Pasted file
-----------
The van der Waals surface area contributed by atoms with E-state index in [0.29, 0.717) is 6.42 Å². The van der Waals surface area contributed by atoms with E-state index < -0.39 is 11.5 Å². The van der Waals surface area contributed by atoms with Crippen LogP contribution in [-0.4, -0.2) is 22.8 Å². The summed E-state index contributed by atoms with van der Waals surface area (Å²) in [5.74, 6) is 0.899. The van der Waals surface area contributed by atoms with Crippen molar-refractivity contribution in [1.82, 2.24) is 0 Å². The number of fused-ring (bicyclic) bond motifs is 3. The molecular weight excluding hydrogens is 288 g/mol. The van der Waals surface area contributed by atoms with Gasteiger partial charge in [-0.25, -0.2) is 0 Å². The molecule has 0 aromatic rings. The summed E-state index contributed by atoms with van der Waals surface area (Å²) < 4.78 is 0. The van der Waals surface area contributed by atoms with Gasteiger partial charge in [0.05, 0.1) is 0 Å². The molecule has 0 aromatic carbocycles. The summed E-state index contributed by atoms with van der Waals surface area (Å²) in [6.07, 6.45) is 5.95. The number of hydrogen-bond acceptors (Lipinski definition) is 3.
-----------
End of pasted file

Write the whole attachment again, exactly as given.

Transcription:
The van der Waals surface area contributed by atoms with E-state index in [0.29, 0.717) is 6.42 Å². The van der Waals surface area contributed by atoms with E-state index < -0.39 is 11.5 Å². The van der Waals surface area contributed by atoms with Crippen LogP contribution in [-0.4, -0.2) is 22.8 Å². The summed E-state index contributed by atoms with van der Waals surface area (Å²) in [5.74, 6) is 0.899. The van der Waals surface area contributed by atoms with Crippen molar-refractivity contribution in [1.82, 2.24) is 0 Å². The number of fused-ring (bicyclic) bond motifs is 3. The molecular weight excluding hydrogens is 288 g/mol. The van der Waals surface area contributed by atoms with Gasteiger partial charge in [-0.25, -0.2) is 0 Å². The molecule has 0 aromatic rings. The summed E-state index contributed by atoms with van der Waals surface area (Å²) < 4.78 is 0. The van der Waals surface area contributed by atoms with Gasteiger partial charge in [0.05, 0.1) is 0 Å². The molecule has 0 aromatic carbocycles. The summed E-state index contributed by atoms with van der Waals surface area (Å²) in [6.07, 6.45) is 5.95. The number of hydrogen-bond acceptors (Lipinski definition) is 3.